Considering that I now have a lot of Indian readers (5, that’s a lot, and my favorite number! ;-)), I thought I’d tell my love-story with India in this brand new Friday series, also because it’s a very old story, maybe older than my love-story with Writing Fiction.
It all started during childhood, with the works of Emilio Salgari, a 19th century writer who never went outside of Italy but could paint vivid pictures of foreign countries, such as his Wild Frontier (western) trilogy, his Corsairs and the Pirates of the Malaysia, which had a spin-off set in (of course) India. I read the abridged version of The Mystery of The Black Jungle (illustrated version for children) and just loved those drawings (even if reading as an adult I found out the illustrations didn’t really follow Salgari’s descriptions, but never mind. I’ll look for the unabridged version some day, eventually). Along with it, we had a collection of fairy tales and stories and mythologies from all over the world which included what I called “The City of the Elephants” (from the first “chapter” title) and recently discovered was an abridged, illustrated version of nonetheless than the Mahabharat! Those illustrated books of gods and Thugs and giants and beautiful maidens in saris started a dream, fueled in the 1970s by a TV series called Maya that I saw both in French and Italian (and first in B&W because we didn’t have a color TV, then discovered it was in colors when we came back to Italy and bought a new TV in1978). I just loved Terry Bowen (Jay North), but mostly Raji (Sajid Khan – BTW is he related to any of the most famous Bollywood Khans? I doubt it, but you can tell me…) and his elephant, Maya (one of the reasons why I loved Duran Duran’s Save a prayer video with the elephant – I know, that one was shot in Sri Lanka, but still…). The first (and still the only one, I’m afraid) word of Hindi, “Namastè”, I learned it from that TV series…
Then there was Kabir Bedi as Sandokan (from Salgari’s book Pirates of the Malaysia), again late 1070s. Then I discovered Mira Nair and Kama Sutra a tale of love (1996, with Naveen Andrews long before Lost or Bride and Prejudice – and looking much better, by the way).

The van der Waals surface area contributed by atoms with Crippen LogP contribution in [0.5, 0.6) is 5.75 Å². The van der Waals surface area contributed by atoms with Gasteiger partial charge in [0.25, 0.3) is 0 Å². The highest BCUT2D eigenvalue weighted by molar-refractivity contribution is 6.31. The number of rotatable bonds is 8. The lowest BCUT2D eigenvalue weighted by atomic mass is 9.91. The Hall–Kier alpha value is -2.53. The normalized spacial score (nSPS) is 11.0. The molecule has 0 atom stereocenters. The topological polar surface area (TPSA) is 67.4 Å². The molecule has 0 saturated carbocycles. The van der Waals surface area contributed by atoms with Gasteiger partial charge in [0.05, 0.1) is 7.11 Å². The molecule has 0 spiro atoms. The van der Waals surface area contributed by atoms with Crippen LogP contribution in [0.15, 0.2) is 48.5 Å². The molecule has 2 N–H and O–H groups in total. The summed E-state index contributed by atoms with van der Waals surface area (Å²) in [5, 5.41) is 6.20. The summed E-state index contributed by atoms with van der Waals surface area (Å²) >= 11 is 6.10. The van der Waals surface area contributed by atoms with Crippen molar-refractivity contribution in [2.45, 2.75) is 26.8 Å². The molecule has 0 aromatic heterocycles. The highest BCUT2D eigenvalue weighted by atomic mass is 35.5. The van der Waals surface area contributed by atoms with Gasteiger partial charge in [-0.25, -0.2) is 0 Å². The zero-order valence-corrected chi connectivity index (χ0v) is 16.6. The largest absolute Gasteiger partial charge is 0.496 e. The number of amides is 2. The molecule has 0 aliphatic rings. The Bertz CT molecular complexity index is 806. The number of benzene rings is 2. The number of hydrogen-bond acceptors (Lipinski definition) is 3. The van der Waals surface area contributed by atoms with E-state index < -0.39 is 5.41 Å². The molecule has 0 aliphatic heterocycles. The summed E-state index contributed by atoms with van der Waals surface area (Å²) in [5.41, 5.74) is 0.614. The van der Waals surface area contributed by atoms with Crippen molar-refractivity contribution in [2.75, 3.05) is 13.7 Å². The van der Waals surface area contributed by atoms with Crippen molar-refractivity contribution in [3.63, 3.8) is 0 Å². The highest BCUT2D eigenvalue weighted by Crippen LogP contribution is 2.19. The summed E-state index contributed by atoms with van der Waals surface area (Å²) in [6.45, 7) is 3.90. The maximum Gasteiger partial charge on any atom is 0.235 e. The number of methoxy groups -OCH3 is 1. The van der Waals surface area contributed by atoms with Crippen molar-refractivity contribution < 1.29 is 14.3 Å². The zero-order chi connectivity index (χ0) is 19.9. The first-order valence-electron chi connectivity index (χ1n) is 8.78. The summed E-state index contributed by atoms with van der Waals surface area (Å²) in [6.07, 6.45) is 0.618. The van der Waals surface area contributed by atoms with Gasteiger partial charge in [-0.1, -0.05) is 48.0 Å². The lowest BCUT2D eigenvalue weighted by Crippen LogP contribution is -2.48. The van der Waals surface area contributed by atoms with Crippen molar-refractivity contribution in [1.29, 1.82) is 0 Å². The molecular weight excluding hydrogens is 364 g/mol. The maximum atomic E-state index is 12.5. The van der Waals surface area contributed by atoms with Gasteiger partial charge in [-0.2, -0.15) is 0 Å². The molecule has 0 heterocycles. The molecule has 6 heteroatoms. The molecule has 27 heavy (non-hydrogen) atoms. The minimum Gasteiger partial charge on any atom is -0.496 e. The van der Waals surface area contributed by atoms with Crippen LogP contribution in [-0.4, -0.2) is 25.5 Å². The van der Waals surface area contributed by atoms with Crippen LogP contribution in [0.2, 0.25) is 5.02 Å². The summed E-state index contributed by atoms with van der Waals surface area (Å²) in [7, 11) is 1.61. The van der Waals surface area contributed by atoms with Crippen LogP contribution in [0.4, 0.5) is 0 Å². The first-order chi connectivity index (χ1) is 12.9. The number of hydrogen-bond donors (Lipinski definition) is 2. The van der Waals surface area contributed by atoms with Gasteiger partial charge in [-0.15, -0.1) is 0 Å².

Fast forward to the new Millennium. Books of the Immortals – Air is set in a fictional world inspired by India and Persia, and the elephant character is called – uhm – Maya. A homage, not a rip-off, I swear. I still have to get close enough to an elephant to be like Raji (or my character Kumar), but there’s always time. I have added India to my “to visit” countries a few years ago, but haven’t managed to get there yet. I have met a couple of Indians at Day Job and lot more among you bloggers (hello, Jai, Hema, Shafali, Keshav, Ajay and the Karela Split guys, including my favorite ghost Gorakh Nath!), so curiosity is rising. And yes, I discovered Bollywood, but that’s another post (not for this series, even if it is another love-story. But I already told it).
So hopefully 2012 will see me set foot in India, unless in 2011, on my way Down Under, to break the long journey, I stop in New Delhi for a day or two… my friend says she “isn’t ready” to see India yet, so we’ll see. I welcome suggestions for places to see and also for the best time of the year for someone who has low blood pressure and can’t stand the heat. I’ve been told December and January are the best months, but you tell me now…
"Indian Tales" (Mahabharat) - illustrator unknown